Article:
Wednesday, July 23, 2014

Congestion Pricing Could Work for Beijing (EMBARQ)

China’s capital city of Beijing is already home to 5.4 million cars, the most of any Chinese city. The country’s rising wealth means that this is a trend unlikely to stop. This rapid motorization has led to many city government “quick fixes” aimed at easing congestion problems in the short-term. In Beijing and other cities, these include creating numerous expressways, flyovers, and tunnels throughout the city. But this infrastructure that immediately “fixes” the problem never quite seems to keep up with the mounting number of vehicles on the road for long.

To provide better air quality and faster, safer mobility for its 11.5 million residents, on November 5, 2013, the Beijing launched its “Work Plan for Vehicle Emission Control 2013-2017”. This plan includes lowering car-licensing quotas from 240,000 to 150,000 cars per year, while increasing the annual quota for electric vehicles from 20,000 units in 2014 to 60,000 units by 2017, and creating the charging stations needed to support these vehicles.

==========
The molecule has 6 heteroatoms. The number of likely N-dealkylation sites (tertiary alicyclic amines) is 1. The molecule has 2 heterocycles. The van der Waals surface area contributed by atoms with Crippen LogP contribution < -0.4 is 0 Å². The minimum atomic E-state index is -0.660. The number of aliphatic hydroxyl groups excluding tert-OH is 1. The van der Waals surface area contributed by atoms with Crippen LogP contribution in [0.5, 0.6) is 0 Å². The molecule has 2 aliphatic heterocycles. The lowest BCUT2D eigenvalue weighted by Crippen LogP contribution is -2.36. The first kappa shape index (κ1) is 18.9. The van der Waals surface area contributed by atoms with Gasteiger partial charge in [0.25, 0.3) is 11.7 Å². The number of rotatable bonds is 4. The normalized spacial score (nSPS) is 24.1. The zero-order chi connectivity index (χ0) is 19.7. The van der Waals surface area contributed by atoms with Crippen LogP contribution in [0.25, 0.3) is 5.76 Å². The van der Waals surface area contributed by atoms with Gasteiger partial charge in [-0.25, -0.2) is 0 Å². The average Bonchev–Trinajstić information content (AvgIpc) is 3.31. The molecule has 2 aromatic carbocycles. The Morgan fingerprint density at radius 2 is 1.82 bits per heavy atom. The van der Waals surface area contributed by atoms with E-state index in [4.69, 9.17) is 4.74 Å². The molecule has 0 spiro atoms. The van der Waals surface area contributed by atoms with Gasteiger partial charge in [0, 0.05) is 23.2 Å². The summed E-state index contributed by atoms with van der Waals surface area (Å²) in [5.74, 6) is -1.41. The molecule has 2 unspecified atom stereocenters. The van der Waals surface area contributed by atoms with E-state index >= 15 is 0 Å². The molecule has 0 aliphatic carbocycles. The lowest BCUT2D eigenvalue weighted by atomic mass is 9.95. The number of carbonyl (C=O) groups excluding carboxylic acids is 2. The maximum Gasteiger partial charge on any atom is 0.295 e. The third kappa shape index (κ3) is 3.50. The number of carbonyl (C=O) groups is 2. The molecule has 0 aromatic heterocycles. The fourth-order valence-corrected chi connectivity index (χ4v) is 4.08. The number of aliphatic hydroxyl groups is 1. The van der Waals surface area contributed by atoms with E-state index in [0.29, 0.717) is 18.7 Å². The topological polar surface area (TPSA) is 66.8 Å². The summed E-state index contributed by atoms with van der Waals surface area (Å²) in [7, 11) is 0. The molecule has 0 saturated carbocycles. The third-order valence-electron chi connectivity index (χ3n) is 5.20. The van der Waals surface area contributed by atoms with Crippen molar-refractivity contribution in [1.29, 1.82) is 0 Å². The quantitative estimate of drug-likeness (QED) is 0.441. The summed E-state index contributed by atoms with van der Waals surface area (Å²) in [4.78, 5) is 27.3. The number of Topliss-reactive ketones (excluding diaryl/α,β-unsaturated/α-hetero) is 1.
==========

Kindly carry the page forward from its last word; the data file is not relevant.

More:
Congestion pricing is one of the most contested components of the work plan, but is also one of the potentially transformational moves that will bring sustainable transport investment and equitable mobility to Beijing. The success of congestion pricing will rest on how this new charging scheme is perceived and how its revenue is reinvested in the community.

Read more @ EMBARQ

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